The course was taught over a period of one week for about 20–25 hours. These courses took place between January and April of 2001, with post-testing approximately eight weeks after instruction. Follow-up consisted of one-half hour of guided meditation and the breathing techniques taught on the course, conducted at bedtime three times a week.
Results: The result of this study showed a significant decrease in anxiety in every course, except one that had four participants. This would indicate that the course was successful with a variety of group sizes and a variety of teachers. Overall the numbers show that the decrease was statistically significant at the .004 level. This would lead one to the conclusion that in our population that the Sudarshan Kriya and Street Lights Program decreased anxiety, that in turn led to the decrease in anger, fear, and reactive behaviors that were previously reported. Number of minors in incident reports decreased significantly within the four-month period that these courses were taught. Staff reported there were no night-time disturbances on the evenings that the Sudarshan Kriya and meditations were conducted. These results were in spite of a change of director, a massive changeover in staffing, and significant deficits in staffing ratios during this time period. All of which are understood to increase the anxiety level of the detainees and affect the level of security.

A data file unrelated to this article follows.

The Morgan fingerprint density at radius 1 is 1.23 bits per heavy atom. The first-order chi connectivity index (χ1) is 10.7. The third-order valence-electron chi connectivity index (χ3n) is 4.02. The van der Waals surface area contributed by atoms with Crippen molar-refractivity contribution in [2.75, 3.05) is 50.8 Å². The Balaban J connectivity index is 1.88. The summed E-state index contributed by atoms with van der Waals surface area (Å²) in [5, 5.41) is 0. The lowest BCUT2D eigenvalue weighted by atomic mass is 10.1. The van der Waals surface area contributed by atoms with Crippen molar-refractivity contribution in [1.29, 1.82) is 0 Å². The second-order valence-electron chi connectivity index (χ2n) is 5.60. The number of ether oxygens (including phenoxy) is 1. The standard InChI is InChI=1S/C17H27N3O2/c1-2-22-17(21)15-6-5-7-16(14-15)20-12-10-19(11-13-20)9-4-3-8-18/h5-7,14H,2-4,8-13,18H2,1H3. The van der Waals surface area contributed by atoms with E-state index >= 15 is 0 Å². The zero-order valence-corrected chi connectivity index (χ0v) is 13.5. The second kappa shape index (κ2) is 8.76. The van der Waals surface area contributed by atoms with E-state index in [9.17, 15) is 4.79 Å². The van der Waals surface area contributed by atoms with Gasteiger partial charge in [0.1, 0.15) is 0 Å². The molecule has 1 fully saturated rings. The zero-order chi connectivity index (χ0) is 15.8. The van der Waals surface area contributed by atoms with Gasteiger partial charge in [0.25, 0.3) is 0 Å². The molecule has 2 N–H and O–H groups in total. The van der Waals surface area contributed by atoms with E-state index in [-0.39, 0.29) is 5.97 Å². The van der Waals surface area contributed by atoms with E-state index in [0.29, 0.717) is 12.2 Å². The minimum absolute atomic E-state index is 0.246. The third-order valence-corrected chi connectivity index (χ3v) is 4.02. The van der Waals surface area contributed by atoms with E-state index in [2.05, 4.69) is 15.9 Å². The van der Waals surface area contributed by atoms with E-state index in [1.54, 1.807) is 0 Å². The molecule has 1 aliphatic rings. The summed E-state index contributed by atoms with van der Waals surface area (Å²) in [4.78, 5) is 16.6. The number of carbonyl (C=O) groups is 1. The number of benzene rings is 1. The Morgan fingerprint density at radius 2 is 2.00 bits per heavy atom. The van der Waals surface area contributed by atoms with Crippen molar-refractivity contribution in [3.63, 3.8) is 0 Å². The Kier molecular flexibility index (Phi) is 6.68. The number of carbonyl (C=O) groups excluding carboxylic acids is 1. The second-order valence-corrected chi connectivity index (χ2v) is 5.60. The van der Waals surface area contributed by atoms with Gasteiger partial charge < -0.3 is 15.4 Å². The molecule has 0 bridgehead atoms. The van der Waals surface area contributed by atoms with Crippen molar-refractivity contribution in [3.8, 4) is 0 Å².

Due to the success of the program, the directors from five other camps at Challenger Memorial Youth Center, where this program was being conducted, had all requested that this program be put into their camps. Further studies on larger numbers of subjects, with controls, are needed to confirm these findings.
“Wards who entered camp with their hard, angry composures and delinquent attitudes were transformed by the end of one week into happy, smiling youngsters. . . . In the 33 years of my probation experience I have never seen such responses.”
– William Richardson, Former Director of Los Angeles County V.A.P. Anger Management Program, Camp Michael Smith, Camp Francis Scobee, Lancaster, CA